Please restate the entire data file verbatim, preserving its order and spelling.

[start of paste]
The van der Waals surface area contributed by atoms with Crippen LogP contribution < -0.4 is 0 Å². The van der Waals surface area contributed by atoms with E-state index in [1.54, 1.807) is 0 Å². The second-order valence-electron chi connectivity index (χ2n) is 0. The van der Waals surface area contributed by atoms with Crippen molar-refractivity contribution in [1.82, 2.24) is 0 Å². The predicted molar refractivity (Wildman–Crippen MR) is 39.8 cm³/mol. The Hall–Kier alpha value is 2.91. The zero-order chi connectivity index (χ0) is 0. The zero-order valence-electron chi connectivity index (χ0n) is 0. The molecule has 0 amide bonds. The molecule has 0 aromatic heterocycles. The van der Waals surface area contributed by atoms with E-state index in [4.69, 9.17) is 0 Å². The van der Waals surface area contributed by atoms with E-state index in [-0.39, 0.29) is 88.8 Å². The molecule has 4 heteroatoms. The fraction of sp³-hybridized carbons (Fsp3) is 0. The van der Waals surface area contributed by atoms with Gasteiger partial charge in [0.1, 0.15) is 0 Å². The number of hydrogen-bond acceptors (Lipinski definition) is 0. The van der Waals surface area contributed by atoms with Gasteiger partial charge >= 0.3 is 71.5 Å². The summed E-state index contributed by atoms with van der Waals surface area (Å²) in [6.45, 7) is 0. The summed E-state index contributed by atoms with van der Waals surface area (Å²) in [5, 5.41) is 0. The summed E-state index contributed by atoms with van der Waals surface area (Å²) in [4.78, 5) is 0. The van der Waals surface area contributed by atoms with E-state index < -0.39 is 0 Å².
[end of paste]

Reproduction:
The van der Waals surface area contributed by atoms with Crippen LogP contribution < -0.4 is 0 Å². The van der Waals surface area contributed by atoms with E-state index in [1.54, 1.807) is 0 Å². The second-order valence-electron chi connectivity index (χ2n) is 0. The van der Waals surface area contributed by atoms with Crippen molar-refractivity contribution in [1.82, 2.24) is 0 Å². The predicted molar refractivity (Wildman–Crippen MR) is 39.8 cm³/mol. The Hall–Kier alpha value is 2.91. The zero-order chi connectivity index (χ0) is 0. The zero-order valence-electron chi connectivity index (χ0n) is 0. The molecule has 0 amide bonds. The molecule has 0 aromatic heterocycles. The van der Waals surface area contributed by atoms with E-state index in [4.69, 9.17) is 0 Å². The van der Waals surface area contributed by atoms with E-state index in [-0.39, 0.29) is 88.8 Å². The molecule has 4 heteroatoms. The fraction of sp³-hybridized carbons (Fsp3) is 0. The van der Waals surface area contributed by atoms with Gasteiger partial charge in [0.1, 0.15) is 0 Å². The number of hydrogen-bond acceptors (Lipinski definition) is 0. The van der Waals surface area contributed by atoms with Gasteiger partial charge >= 0.3 is 71.5 Å². The summed E-state index contributed by atoms with van der Waals surface area (Å²) in [6.45, 7) is 0. The summed E-state index contributed by atoms with van der Waals surface area (Å²) in [5, 5.41) is 0. The summed E-state index contributed by atoms with van der Waals surface area (Å²) in [4.78, 5) is 0. The van der Waals surface area contributed by atoms with E-state index < -0.39 is 0 Å².